How often do I really need to change my oil?
Even with the best oil, after a while the additives are depleted and the oil becomes too dirty to function effectively.
Because of hot summers and cold winters in Kentucky, most drivers operate under severe conditions. Protech and Quaker State recommend using the severe service interval recommended in your owner’s manual for determining how often to perform an oil change. Also keep in mind, the time limit may come before the mileage limit.Your vehicle owner’s manual specifies the correct oil-change intervals for the car under normal and severe service conditions.Assume that your oil needs changing under the severe service conditions.
Quaker State Full Synthetic motor oil is your best weapon against engine wear. No leading synthetic motor oil provides better protection from friction-related wear than Quaker State.
Quaker State Full Synthetic Motor Oil provides
- Unsurpassed protection against friction-related wear, especially as temperatures increase in Kentucky.
- Improved resistance to engine stress at high RPMs and under heavy towing loads.
- Superior resistance to breakdown
- Superior lubrication at cold and high temperatures
- Exceeds the most stringent car manufacturer requirements for cleanliness and protection.
- If you want to keep your car longer, ask us about synthetics. The costs are actually the same as conventional oil changes. Ask us why!
What do all those numbers mean anyway?
Motor oils job is to protect your engine from wear caused by the friction created when moving parts rub against each other at high speeds and high temperatures. The quality that allows motor oil to lubricate those moving parts is viscosity, which describes the ability of a liquid to flow. In a laboratory, viscosity is usually assessed by measuring the flow of a liquid through a tube with an opening of a fixed size at a standard temperature, or by measuring the resistance that liquid exerts on a rotating shaft in a container. Bigger numbers mean greater resistance to flow and higher viscosity. Water, for example, has a very low viscosity and it flows quite easily. Molasses, which is thick, has a very high viscosity. Needless to say, neither one is a good bet as a substitute for motor oil.
Before we get to meaning of the numbers on a quart of oil, it is the high school topic where you were asleep in physics. Newtonian fluid dynamics. Typically for Newtonian fluids, lower temperature or higher pressure raises viscosity in a straight forward way as friction increases between molecules. In these liquids, more friction means greater viscosity (thickness), plain and simple.
But not all liquids behave in accordance with the dictates of Newtonian Viscosity. There is a class of fluids for which viscosity does not change in a straight line reaction to pressure or heat. These rebels of the liquid world are known as non-Newtonian fluids. In such liquids, for example, viscosity may decrease as temperature rises until a critical point is reached and then the liquid may suddenly become more viscous. Confused, hang in there.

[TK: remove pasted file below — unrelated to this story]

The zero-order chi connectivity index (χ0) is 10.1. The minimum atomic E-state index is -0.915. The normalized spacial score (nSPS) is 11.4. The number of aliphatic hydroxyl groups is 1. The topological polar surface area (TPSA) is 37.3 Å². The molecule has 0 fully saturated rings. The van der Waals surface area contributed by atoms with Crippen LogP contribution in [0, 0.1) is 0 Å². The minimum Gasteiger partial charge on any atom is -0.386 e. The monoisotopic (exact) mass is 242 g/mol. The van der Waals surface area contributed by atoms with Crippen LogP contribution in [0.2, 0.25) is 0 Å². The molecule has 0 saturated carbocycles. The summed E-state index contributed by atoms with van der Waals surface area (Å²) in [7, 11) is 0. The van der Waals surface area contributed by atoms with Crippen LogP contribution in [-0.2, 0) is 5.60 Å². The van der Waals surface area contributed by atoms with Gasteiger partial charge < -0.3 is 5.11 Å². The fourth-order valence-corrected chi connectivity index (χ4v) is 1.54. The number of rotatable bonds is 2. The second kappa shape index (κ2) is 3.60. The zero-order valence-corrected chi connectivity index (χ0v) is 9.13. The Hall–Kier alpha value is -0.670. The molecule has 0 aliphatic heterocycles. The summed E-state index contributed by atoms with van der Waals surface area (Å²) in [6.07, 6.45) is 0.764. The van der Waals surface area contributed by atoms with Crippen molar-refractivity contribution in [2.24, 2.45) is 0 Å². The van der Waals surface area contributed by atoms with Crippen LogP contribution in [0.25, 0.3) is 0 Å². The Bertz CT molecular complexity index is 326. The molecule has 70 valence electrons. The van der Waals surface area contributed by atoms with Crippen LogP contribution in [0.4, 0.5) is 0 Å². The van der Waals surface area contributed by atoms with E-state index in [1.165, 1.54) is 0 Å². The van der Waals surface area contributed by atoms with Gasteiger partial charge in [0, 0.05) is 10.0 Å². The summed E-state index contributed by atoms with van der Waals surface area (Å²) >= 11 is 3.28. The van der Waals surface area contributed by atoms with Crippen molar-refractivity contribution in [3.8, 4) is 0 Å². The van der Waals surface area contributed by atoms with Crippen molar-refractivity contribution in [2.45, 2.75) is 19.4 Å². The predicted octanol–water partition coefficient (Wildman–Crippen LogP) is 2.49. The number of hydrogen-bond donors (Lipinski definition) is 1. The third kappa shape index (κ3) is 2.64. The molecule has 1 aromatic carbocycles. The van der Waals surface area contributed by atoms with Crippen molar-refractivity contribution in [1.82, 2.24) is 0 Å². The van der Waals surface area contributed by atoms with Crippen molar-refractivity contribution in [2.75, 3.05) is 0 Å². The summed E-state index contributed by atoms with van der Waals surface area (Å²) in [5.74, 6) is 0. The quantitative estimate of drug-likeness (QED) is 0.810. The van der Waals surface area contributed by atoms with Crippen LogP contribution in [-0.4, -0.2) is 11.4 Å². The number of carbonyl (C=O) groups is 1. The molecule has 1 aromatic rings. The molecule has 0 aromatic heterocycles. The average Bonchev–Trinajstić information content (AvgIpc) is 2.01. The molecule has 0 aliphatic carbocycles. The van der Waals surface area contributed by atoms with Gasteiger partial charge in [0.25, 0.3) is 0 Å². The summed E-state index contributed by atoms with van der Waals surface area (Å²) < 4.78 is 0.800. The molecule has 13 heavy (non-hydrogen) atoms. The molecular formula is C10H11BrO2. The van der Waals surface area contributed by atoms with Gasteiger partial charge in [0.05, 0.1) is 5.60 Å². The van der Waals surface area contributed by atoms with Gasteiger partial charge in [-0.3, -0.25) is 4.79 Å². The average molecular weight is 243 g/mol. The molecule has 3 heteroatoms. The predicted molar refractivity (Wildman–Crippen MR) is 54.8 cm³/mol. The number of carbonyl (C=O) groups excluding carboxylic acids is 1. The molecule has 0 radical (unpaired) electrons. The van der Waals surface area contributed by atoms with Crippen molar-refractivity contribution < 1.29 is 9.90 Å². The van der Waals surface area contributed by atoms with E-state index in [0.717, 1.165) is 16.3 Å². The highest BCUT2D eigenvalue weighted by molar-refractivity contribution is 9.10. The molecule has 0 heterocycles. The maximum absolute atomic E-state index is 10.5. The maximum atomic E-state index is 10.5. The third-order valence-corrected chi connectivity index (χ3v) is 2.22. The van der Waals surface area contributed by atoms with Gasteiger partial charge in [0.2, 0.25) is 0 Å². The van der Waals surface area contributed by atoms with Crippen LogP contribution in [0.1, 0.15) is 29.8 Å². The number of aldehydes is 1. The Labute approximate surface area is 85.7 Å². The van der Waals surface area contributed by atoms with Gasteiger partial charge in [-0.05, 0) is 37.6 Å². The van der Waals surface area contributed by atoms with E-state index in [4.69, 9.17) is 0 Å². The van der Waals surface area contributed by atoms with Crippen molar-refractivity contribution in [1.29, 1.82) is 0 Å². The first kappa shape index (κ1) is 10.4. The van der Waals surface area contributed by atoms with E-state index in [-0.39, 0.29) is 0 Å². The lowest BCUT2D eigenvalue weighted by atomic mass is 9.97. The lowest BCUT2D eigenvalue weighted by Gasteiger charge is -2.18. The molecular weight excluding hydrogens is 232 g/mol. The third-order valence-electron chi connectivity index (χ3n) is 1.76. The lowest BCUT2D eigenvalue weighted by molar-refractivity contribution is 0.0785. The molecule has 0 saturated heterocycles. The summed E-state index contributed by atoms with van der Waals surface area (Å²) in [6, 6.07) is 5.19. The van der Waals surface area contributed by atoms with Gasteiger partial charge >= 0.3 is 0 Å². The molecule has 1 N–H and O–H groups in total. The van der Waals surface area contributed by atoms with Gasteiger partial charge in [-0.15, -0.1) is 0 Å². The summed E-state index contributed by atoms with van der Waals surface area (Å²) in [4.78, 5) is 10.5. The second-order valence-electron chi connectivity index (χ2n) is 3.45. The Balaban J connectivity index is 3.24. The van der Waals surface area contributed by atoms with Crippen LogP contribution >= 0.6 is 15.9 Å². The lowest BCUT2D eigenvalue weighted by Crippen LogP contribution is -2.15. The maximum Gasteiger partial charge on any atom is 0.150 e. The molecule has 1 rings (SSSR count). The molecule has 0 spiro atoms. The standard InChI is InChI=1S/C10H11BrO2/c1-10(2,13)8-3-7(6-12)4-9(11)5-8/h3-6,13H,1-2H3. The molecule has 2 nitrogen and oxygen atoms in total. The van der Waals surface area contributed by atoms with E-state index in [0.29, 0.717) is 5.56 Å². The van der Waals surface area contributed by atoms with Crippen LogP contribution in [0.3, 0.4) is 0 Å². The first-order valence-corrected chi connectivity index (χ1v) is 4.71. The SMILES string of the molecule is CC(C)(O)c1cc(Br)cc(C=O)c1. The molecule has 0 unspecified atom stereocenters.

What does this have to do with the numbers on a quart of oil, you ask? One of the tricks for making good motor oil is that its viscosity must be low enough so that it will flow when cool, but not so low that it fails to lubricate at high temperatures. In recent years, engineers have discovered that adding certain carbon polymers to petroleum lubricants will turn them into non-Newtonian fluids that are much better at protecting a car engine under a wide range of conditions. Those polymers are called viscosity modifiers, and motor oil makers have learned to add the just the right combination of viscosity modifiers to create lubricants that flow easily at very low temperatures while maintaining enough viscosity to lubricate the moving parts in an engine at very high temperatures.
So, those numbers on a quart of oil? They refer to oil viscosity, based on a scale established by the Society of Automotive Engineers (which is where the “SAE” comes from). The scale rates oil from a low of 5 to a high of 50. As you’ve probably noticed, most automobile motor oils have two numbers. These are multi-grade oils, which means they are non-Newtonian fluids.
The first number describes viscosity at low temperatures. The second number refers to viscosity at normal engine operating temperatures. Some examples: the “5” in a 5W-30 motor oil will protect an engine down to an air temperature of about -25 degrees Fahrenheit. The “10” in a 10W-30 is good if the lowest temperature where you live is likely to be in the neighborhood of -10 or so. As for the “30,” that is well-suited for the typical temperatures that most cars operate at these days. If you are driving a racing car, or pulling a heavy trailer on a hot summer day, you might want the higher-temperature protection afforded by a motor oil with a second number of, say, 50. (As for the “W,” it indicates that the oil is designed to work well in cold weather.)
In the old days, motor oils came in only the single grade variety. Back then, if you lived in a cold climate, you’d would have to use a different oil grades in different seasons, switching from an SAE 30 in the summer to an SAE 10W in the winter.
Which oil should you use? My suggestion: Refer to the owner’s manual that came with your car. It will tell which grade to select.
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